Apple’s Growth Stalemate: 3 Reasons to Start Diversifying Away From AAPL Stock


  • Apple (AAPL) is dealing with a classic problem of revenue diversification.
  • The mobile handset market has become saturated, and consumers are not in a haste to upgrade devices.
  • China, one of Apple’s largest markets, is becoming a major headache as Huawei rises back to prominence.
AAPL stock - Apple’s Growth Stalemate: 3 Reasons to Start Diversifying Away From AAPL Stock

Source: Yalcin Sonat /

Apple (NASDAQ:AAPL) stock has had a good run. Apple has been one of the most successful companies in the world, dominating the smartphone and tablet markets for more than decade. Recent challenges have cast doubt on the company’s future growth prospects. Despite new iPhone and iPad releases, Apple’s revenue growth remained unchanged, disappointing investors.

The mobile handset market is at capacity. Consumer demand for smartphones is decreasing as they lose novelty with each iteration. Below are three reasons investors should begin allocating away from Apple’s stock and look for other opportunities in the tech sector.

AAPL Stock and a Saturated Market

One of the main reasons Apple’s revenue growth has stalled is the saturation of the mobile handset market. According to IDC, global smartphone shipments have continued to decline in 2023 with a 7.8% decline in smartphone shipments in the second quarter alone.

The market is maturing, and consumers are holding on to their devices longer, reducing the demand for new models. Consumers dished out a lot of cash on consumer electronics devices during the pandemic, creating a glut of various devices in many households.

While Apple saw significant revenue growth during the pandemic, top-line growth figures in recent quarters have been dismal. In 2022, quarterly revenue growth came in around the single digits territory, and in 2023, revenue figures declined from a year-over-year perspective.

China Presents Future Headwinds

Another reason investors should be wary of AAPL stock is the uncertainty of the China market, which accounted for about 19% of Apple’s revenue at the end of its fiscal year 2023. China is a highly competitive and volatile market.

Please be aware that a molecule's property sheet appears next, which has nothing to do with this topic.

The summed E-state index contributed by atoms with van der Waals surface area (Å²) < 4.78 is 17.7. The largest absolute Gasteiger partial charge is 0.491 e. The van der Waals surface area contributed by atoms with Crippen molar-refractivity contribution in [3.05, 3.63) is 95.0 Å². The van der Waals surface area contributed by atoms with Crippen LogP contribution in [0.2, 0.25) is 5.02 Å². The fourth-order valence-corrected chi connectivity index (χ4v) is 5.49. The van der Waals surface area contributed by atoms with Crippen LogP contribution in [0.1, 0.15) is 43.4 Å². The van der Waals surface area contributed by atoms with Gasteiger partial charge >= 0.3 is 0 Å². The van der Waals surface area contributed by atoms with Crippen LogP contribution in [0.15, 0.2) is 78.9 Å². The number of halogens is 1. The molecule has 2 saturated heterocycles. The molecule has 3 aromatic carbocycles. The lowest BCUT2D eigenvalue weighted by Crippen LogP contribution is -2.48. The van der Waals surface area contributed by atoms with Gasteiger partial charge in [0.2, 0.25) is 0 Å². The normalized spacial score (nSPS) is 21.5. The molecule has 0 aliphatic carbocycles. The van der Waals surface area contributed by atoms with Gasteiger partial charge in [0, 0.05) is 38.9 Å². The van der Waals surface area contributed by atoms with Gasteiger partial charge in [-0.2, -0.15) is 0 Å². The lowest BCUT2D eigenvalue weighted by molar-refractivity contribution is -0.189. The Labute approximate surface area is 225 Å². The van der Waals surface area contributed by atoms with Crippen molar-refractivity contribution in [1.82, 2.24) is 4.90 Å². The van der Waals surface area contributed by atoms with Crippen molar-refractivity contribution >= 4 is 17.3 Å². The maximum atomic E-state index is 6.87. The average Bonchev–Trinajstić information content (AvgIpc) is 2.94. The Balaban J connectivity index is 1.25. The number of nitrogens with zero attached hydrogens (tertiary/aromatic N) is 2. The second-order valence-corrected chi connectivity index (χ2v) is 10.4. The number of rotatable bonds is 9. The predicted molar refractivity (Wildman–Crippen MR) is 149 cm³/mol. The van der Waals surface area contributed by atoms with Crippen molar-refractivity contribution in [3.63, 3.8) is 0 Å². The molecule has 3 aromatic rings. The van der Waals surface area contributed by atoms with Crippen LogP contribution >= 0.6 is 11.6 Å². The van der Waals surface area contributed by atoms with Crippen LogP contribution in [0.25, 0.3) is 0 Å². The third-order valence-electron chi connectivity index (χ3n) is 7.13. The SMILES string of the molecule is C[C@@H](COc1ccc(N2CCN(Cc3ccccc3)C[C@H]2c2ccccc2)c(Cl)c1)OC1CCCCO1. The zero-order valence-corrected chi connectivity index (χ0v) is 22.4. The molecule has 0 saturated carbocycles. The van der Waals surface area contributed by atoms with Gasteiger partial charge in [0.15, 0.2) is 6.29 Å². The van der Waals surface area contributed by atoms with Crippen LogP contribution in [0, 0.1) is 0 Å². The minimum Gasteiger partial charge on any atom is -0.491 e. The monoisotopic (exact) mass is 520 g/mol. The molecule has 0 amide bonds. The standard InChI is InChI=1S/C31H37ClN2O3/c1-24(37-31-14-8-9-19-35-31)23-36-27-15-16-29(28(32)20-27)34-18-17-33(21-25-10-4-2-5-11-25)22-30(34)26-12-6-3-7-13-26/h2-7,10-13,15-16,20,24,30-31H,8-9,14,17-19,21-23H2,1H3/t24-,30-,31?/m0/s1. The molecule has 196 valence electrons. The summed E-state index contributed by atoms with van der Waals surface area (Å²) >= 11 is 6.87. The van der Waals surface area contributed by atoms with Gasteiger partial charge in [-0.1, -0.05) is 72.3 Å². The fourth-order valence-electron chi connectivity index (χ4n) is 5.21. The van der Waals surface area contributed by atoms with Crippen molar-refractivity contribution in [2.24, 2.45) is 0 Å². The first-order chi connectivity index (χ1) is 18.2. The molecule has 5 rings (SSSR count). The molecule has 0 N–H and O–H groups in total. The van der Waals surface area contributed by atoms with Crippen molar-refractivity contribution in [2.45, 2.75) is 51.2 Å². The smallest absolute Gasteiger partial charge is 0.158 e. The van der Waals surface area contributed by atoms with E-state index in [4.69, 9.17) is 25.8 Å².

In September, Huawei launched the Mate 60 Pro with a 7nm SoC, leading Chinese consumers to favor it over the new iPhone amidst geopolitical tensions. According to analysts at the investment bank Jefferies, Apple has already lost its dominant position in the world’s largest market for mobile handsets.

Apple’s Laks a Diversification Strategy

Despite all the headwinds Apple has faced for some time, the company has failed to come up with a clear and competitive diversification strategy.

For all the billions in cash Apple has accrued over the years, the consumer electronics giant still relies heavily on its iPhone segment, which accounts for more than 52% of its total revenue in 2023. However, as we have seen, this segment is facing serious headwinds that limit its growth potential.

Despite Apple’s attempts to grow its services segment, encompassing iCloud, Apple Music, Apple News, and Apple TV+, it has been unable to compensate for the decrease in hardware sales. The company’s services segment only grew by 9% in 2023, compared to 14% in 2022. Apple has also failed to enter new markets or create new products that could generate significant revenue streams. For example, there have been rumors Apple was working on a self-driving car project for years, but a number of delays have stifled progress.

All of this to say, while Apple does have significant capital to put to work, there needs to be a higher level of conviction and innovation to break into these new markets.

On the date of publication, Tyrik Torres did not have (either directly or indirectly) any positions in the securities mentioned in this article. The opinions expressed in this article are those of the writer, subject to the Publishing Guidelines.

Tyrik Torres has been studying and participating in financial markets since he was in college, and he has particular passion for helping people understand complex systems. His areas of expertise are semiconductor and enterprise software equities. He has work experience in both investing (public and private markets) and investment banking.

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